Where You Live: Sumida Farm

By Brenton Awa
Published On: Dec 24 2013 10:54:55 AM HST
Updated On: Nov 12 2013 09:57:11 AM HST

If you've ever eaten watercress in Hawaii, there's a good chance it came from Sumida Farm.

AIEA -

If you've ever eaten watercress in Hawaii, there's a good chance it came from Sumida Farm in Aiea. You may have noticed the farm if you've ever driven past the Pearlridge Shopping Center. Some people say the best-tasting watercress in the world is grown there, perhaps because of its most unusual location.

Click here to watch Brenton Awa's report.

"We're harvesting in this area, we just harvested this one," explains David Sumida during a walk through of the farm.

David and his sister Barbara are the third generation of Sumidas to manage this land. Their grandparents took over the 10 acres back in 1928 when much of it was used to grow taro.

"The farm is 85-years-old now," said David.

The farm took root under their father, who planted only watercress. It was a decision that's made this farm flourish today, but the payoff didn't come without a price. As time passed, in came development, and being pushed out was what the Sumidas were up against.

"The developer wanted to take away the lease for this plot here to develop, it was going to become the phase three of the Pearlridge center," said David. "My dad was fighting for this farm because it was his farm, it was the family farm, they wanted to keep it."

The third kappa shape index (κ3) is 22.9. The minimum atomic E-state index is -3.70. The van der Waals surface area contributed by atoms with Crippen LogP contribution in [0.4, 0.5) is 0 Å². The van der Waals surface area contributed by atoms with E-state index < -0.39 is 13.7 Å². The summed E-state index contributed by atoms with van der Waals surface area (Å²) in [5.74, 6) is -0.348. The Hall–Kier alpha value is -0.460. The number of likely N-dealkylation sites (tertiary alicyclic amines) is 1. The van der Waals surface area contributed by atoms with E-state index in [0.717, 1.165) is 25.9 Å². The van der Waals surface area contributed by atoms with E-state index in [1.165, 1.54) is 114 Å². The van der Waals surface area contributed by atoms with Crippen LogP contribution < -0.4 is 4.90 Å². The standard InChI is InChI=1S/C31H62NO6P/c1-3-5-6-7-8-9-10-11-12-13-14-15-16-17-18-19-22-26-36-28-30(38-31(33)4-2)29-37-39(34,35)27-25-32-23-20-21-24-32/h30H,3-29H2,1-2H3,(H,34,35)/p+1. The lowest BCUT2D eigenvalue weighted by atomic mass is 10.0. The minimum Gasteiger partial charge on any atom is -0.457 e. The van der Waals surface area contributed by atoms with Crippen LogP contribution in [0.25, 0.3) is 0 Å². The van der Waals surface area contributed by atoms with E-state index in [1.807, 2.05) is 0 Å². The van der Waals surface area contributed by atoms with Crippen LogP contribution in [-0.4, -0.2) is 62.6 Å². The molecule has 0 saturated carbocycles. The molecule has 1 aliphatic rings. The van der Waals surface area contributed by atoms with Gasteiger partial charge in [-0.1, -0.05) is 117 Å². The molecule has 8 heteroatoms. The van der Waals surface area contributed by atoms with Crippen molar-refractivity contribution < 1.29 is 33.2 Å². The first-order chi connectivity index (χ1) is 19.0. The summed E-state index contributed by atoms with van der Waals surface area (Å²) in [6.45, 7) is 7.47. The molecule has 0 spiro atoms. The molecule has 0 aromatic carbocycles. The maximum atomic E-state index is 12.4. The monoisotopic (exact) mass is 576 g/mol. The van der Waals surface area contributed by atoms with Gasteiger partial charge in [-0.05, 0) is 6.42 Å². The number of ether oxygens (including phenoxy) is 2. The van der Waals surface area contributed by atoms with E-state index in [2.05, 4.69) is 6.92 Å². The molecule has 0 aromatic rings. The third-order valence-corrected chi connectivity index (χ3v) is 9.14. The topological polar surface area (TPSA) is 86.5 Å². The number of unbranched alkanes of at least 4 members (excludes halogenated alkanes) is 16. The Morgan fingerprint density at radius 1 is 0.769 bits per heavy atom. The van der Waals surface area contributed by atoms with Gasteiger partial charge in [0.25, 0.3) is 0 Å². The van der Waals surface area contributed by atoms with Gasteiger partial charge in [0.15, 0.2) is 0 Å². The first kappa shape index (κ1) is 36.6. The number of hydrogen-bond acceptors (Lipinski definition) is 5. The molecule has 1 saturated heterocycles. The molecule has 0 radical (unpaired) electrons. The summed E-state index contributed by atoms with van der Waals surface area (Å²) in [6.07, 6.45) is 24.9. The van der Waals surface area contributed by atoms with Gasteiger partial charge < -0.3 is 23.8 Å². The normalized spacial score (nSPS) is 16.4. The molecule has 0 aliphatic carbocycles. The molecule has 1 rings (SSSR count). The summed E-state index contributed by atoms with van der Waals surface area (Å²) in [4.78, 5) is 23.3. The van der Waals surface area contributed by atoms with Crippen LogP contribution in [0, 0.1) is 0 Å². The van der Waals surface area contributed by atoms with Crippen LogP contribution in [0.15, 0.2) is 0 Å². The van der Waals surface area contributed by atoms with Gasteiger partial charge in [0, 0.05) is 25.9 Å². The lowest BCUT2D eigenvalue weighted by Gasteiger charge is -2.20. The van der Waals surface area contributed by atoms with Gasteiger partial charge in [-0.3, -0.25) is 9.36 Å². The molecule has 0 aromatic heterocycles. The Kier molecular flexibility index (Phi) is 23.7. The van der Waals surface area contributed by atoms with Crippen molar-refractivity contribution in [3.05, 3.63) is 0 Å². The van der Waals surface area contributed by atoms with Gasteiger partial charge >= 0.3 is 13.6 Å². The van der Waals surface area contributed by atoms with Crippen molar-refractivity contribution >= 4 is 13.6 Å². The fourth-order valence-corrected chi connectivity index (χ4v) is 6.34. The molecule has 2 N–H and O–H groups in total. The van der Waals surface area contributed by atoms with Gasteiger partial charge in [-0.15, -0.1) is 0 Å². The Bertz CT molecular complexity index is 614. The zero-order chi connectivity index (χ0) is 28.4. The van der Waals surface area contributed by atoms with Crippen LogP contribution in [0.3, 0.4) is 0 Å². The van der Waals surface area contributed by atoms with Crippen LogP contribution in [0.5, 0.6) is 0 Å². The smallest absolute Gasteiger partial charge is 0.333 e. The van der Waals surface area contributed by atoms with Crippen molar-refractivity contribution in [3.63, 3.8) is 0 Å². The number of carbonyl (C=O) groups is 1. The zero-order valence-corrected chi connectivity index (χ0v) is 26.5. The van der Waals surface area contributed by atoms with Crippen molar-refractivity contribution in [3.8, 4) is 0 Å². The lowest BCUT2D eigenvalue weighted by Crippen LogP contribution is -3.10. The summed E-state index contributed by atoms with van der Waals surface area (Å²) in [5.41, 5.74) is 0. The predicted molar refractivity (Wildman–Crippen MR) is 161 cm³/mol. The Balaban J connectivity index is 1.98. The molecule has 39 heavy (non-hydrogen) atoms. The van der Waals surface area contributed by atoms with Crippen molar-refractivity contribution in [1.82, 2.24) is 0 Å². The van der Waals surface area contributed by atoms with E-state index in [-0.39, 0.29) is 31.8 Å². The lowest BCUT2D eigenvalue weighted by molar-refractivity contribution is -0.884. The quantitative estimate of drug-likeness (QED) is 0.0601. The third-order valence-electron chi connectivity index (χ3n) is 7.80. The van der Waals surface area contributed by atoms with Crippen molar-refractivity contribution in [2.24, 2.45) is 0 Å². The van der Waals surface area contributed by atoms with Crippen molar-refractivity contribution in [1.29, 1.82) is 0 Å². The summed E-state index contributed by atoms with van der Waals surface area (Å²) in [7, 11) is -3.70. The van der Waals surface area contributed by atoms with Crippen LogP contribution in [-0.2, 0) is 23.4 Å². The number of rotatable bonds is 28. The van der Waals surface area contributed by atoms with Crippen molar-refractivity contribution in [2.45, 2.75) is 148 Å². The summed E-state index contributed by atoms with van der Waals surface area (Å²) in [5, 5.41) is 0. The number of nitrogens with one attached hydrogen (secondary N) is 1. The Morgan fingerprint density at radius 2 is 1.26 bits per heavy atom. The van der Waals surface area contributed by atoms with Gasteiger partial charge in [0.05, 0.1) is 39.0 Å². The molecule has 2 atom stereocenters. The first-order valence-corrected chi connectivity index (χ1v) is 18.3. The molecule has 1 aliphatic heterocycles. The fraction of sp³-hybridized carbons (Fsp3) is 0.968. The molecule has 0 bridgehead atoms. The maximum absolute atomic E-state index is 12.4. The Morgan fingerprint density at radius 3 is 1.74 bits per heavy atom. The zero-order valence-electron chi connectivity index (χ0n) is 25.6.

All of the water used on the land is natural, coming from springs.

"The water has lots of mana; when I realized that, everything came together," said David.

David says it takes 22 years for the water to flow from the mountains to the farm. After being filtered in the Koolau mountains, what some call the source of life bubbles its way back to the surface, where it's met with unblocked sunlight. The two combined make this land the perfect location to grow. But another threat to the farm came in 1982, almost crippling the field.

"My dad was tired and the diamondback moth was winning the battle, and he just wanted to give up, quit, and give back the lease to Bishop Estate and quit," said David.

That's when David and Barbara took over and, with the help of science, may have saved the entire industry. Sprinklers were installed to help wash moth eggs off the leaves and break the insect's life cycle.

"Once the other watercress farmers saw our success with the sprinklers, they installed them for their farms," said David.

Since then, production has been steady. Like any farm, keeping up with supply can be difficult and the future here is still uncertain, but right now...

"Right now, yeah we can," said David.

Sumida Farm's lease with Kamehameha Schools has been extended until 2032. David hopes to keep it running through then.

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